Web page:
Alex Nicholson, 24 years-old, of English-Greek origin, urgently needs a lifesaving stem cell transplant to treat his blood cancer.
Alex was 18-years-old when he was diagnosed with a blood cancer called Classical Hodgkin’s Lymphoma 4B on April 8th, 2016, but began feeling unwell around 5 months before the official diagnosis.
He was a music technology student at Palmers College, USP College in Grays, Essex, and was studying for his exams when he was diagnosed and began treatment.
Now 24-years-old, Alex, from Basildon, Essex, has been battling his Hodgkin’s Lymphoma for five years and has sadly relapsed six times after two failed stem cell transplants, a trial drug failure and endless chemotherapy sessions.
Alex undertook chemotherapy sessions and received the first stem cell transplant in November 2016 using his own cells.
There was only a 50 per cent chance that using his own stem cells would work and devastatingly, it didn’t.
Alex then relapsed in January 2017 and the cancer returned. The consultants contacted the register for stem cell donors but were unable to find a match for Alex.
The keen musician continued with his chemotherapy treatment until June 2017 and received his mum’s stem cells, with only a 50 per cent chance that it would work.
Sadly, his mum’s stem cells also failed.
Alex’s mum, Debbie Nicholson, 48, said: “He’s been through his cancer journey for the last 5 years. Alex was studying at college, he was studying music technology, throughout his treatment had home exams, he’s been able to do on-line help with his coursework, with his colleagues and his tutors. And he was able to get a very good mark, even though he was going through treatment. Alex has had two stem cell transplants, which is a little procedure that could give someone the chance of life. It’s collecting stem cells out of your blood, so it’s not anything to do with organs or anything like that, it’s just what your blood makes that the patient you match to, potentially be able to save their life”.
But sadly, the treatments failed to work and Alex’s cancer returned for a fourth time.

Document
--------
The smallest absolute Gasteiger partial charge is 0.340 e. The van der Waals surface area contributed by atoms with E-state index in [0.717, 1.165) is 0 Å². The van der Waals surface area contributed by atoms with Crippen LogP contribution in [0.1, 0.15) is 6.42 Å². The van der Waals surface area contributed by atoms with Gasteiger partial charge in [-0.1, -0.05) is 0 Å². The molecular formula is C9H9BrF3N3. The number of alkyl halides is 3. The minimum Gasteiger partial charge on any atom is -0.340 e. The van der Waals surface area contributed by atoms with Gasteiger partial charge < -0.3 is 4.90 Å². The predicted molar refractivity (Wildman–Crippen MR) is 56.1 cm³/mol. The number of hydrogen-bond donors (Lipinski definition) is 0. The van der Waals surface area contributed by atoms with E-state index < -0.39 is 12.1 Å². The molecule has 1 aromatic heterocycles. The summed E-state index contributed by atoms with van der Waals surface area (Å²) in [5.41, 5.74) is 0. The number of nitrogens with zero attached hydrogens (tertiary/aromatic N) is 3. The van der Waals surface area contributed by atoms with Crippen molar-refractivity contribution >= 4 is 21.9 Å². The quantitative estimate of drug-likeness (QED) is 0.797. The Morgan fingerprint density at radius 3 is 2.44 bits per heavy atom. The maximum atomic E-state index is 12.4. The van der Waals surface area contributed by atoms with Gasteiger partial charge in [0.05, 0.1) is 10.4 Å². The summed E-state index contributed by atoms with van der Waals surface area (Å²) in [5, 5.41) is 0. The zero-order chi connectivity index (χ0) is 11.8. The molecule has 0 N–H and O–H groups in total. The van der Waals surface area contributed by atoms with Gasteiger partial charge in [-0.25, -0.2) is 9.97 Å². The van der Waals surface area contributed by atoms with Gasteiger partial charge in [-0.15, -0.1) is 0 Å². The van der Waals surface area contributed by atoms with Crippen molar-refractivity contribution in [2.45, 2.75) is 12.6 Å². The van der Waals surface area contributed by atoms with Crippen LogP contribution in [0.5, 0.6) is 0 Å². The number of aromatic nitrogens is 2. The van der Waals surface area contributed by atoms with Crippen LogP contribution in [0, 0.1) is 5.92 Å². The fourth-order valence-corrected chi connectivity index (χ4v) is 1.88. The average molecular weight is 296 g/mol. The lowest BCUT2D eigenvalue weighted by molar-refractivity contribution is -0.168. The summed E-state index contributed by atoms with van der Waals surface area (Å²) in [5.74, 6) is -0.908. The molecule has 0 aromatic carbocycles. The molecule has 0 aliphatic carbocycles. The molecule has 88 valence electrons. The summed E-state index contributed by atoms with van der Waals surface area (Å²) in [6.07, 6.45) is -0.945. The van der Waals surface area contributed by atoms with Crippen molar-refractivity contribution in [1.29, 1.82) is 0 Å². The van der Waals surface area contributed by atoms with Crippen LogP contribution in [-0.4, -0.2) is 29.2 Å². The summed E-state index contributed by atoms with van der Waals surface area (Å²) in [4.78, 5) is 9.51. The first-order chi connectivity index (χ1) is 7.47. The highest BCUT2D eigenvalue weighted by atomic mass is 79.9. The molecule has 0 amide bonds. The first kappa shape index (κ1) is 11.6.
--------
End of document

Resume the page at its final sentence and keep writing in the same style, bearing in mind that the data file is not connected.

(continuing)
Then on January 27 last year, Alex was given a trial drug aimed at helping cure his cancer, but after three days, he became unwell and the drug didn’t work.
He went through a year of remission from June 2020 to August 2021 and recently Alex was told by his consultant that his Hodgkin’s lymphoma has returned and is sadly incurable.
Sarah Mallick, Fundraiser and Administrator at The Leukaemia Cancer Society told LGR, “This young man has spent nearly a quarter of his life battling blood cancer; he’s only 24 now. He was first diagnosed when he was 18. He has his whole life ahead of him, but he’s really running out of options and so we desperately need to find a stem cell donor for him as soon as possible.”
Alex is of English and Greek heritage and may need to rely on donors of mixed heritage to donate their stem cells as he has already had two failed transplants.
If someone is also half English and half Greek, like Alex, there would be a better chance of a tissue match to potentially cure him.
Androulla Stylianou, Co-ordinator at the charity told LGR’s Wish, “And because Alex is of mixed heritage Greek and English, the likelihood is that it’s someone from that heritage that will match him. But that does not mean that we don’t want just fully Greek people on the register, also English people. Because the match could be anybody Greek, English, or a mixture of the both. So we’re appealing to that group of people. This is Alex’s last chance. He has no other chance unless he finds a stem cell donor soon.”